Fig. 3

Sorting and transport within the biosynthetic and endo-lysosomal pathways. a Schematic representation of the interplay between the biosynthetic pathway and endo-lysosomal system depicting the main endosomal compartments that are discussed in the text. b Detailed overview of the various sorting steps at the early endosome. At the endosomal vacuole or sorting endosome, receptor–ligand complexes destined for degradation accumulate in the bilayered clathrin coat (1), upon which they are sorted into intraluminal vesicles (ILV) that form by inward budding of the vacuolar limiting membrane. Recycling cargo by default enters the membrane tubules of the tubular sorting endosome (2) from which it can recycle back to the plasma membrane via the recycling endosome, or is actively sorted towards late endosomes/lysosomes (AP-3 pathway for lysosomal membrane proteins) or TGN (AP-1 pathway). A third exit from the vacuolar endosome is provided by the endosome-to-TGN carriers (3) that mediate SNX1-dependent recycling of MPRs and sortilin to the TGN. c From the TGN, multiple pathways arise that mediate transport to the endo-lysosomal system and plasma membrane. It is still an open question to what extent these pathways use different or overlapping molecular machinery and transport carriers. AP adaptor protein complex, ER endoplasmic reticulum, M6P mannose 6-phosphate, MPR mannose 6-phosphate receptor, SAP sphingolipid activator protein, SNX1 sorting nexin 1, TGNtrans-Golgi network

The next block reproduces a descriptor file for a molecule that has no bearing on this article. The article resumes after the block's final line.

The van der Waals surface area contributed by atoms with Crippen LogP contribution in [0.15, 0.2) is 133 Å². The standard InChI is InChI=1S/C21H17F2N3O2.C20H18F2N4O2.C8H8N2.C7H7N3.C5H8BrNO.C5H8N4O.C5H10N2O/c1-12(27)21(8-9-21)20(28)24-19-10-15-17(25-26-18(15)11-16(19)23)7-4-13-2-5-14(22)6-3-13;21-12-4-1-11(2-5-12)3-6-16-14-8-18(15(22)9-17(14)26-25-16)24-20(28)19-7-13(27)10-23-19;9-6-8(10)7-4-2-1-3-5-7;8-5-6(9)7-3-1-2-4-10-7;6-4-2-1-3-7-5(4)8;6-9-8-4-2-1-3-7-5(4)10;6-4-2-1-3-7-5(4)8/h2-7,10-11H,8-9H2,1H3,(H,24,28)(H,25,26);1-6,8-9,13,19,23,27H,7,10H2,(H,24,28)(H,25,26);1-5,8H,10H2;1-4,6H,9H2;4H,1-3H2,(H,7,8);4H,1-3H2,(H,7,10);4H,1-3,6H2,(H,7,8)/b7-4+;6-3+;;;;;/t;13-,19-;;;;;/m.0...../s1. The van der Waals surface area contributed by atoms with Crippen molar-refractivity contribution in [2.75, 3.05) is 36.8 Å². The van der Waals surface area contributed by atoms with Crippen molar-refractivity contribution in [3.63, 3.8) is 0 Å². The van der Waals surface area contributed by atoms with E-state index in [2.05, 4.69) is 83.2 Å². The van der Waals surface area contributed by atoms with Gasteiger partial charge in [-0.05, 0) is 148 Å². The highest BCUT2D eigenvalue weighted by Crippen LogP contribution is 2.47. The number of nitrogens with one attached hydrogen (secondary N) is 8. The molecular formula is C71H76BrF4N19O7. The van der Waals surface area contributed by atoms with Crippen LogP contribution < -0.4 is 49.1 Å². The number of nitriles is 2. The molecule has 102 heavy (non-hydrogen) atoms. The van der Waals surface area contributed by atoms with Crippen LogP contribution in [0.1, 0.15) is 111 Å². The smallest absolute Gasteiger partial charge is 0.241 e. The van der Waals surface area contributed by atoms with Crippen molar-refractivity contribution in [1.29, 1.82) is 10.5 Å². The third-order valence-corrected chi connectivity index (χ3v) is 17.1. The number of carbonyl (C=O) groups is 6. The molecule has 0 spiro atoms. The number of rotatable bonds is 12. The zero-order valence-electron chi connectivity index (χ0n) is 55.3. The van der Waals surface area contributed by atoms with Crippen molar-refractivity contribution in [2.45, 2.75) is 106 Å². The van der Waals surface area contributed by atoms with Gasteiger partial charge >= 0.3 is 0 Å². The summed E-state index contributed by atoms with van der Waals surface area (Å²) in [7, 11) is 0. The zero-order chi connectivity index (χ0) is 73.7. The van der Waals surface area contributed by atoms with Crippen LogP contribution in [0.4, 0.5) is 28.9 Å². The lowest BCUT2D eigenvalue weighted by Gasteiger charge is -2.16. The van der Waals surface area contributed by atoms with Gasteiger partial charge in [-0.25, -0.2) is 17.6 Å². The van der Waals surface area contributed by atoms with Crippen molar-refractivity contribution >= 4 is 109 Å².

Defining early and late endosomes

When studying the endo-lysosomal system, one is forced to continuously pose the question how to discriminate between the distinct endosomal intermediates. The distinction ‘early’ and ‘late’ endosomes often has too limited discriminating power to describe the dynamic continuum of the endo-lysosomal pathway. In a recent EM study (Mari et al. 2007), a novel method to distinguish early and late endosomes was introduced by combining morphological, kinetic and molecular criteria. Early endosomes are by definition accessible to internalized transferrin (Tf) that recycles to the plasma membrane. As a result, late endosomes contain only marginal levels of Tf. With this in mind, the number of ILVs within the endosomal vacuoles was correlated with the occurrence of internalized Tf. Tf-positive early endosomal vacuoles on average contained one to eight ILVs, whereas endosomal vacuoles with nine or more ILVs were mostly devoid of Tf and therefore designated as late endosomes. A similar analysis with various other established early endosomal marker proteins corroborated and extended this definition. For example, the early endosomal antigen 1 (EEA1) appeared to be connected with only the very early maturation stages of early endosomes (one to five ILVs), whereas Rab11 appeared only on the later maturation stages of early endosomes (four ILVs or more). The early endosomal markers Rab4 and Hrs were more evenly distributed. Although the interpretation of this study is currently limited to the cell line in which the analysis was performed, i.e. the human hepatoma cell line HepG2, these observations illustrate that distinct stages of endosomes can be better monitored with increasing means of analysis.